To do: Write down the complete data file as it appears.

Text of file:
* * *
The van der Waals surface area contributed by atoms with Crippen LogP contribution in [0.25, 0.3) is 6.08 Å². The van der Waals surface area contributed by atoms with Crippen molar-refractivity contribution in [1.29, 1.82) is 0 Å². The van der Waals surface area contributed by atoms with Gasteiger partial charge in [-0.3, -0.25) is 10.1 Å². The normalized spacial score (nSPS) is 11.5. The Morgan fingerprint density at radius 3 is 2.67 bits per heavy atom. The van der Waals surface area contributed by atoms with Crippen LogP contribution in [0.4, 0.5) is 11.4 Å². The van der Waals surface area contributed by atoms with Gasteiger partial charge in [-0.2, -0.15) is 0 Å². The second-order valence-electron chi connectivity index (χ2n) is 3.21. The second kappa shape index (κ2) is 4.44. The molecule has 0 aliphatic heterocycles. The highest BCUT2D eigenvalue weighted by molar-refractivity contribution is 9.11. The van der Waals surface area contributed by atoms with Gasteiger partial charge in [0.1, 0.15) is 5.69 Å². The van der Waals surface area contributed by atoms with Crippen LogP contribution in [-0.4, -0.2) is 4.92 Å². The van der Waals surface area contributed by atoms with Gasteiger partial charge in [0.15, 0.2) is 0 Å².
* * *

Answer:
The van der Waals surface area contributed by atoms with Crippen LogP contribution in [0.25, 0.3) is 6.08 Å². The van der Waals surface area contributed by atoms with Crippen molar-refractivity contribution in [1.29, 1.82) is 0 Å². The van der Waals surface area contributed by atoms with Gasteiger partial charge in [-0.3, -0.25) is 10.1 Å². The normalized spacial score (nSPS) is 11.5. The Morgan fingerprint density at radius 3 is 2.67 bits per heavy atom. The van der Waals surface area contributed by atoms with Crippen LogP contribution in [0.4, 0.5) is 11.4 Å². The van der Waals surface area contributed by atoms with Gasteiger partial charge in [-0.2, -0.15) is 0 Å². The second-order valence-electron chi connectivity index (χ2n) is 3.21. The second kappa shape index (κ2) is 4.44. The molecule has 0 aliphatic heterocycles. The highest BCUT2D eigenvalue weighted by molar-refractivity contribution is 9.11. The van der Waals surface area contributed by atoms with Gasteiger partial charge in [0.1, 0.15) is 5.69 Å². The van der Waals surface area contributed by atoms with Crippen LogP contribution in [-0.4, -0.2) is 4.92 Å². The van der Waals surface area contributed by atoms with Gasteiger partial charge in [0.15, 0.2) is 0 Å².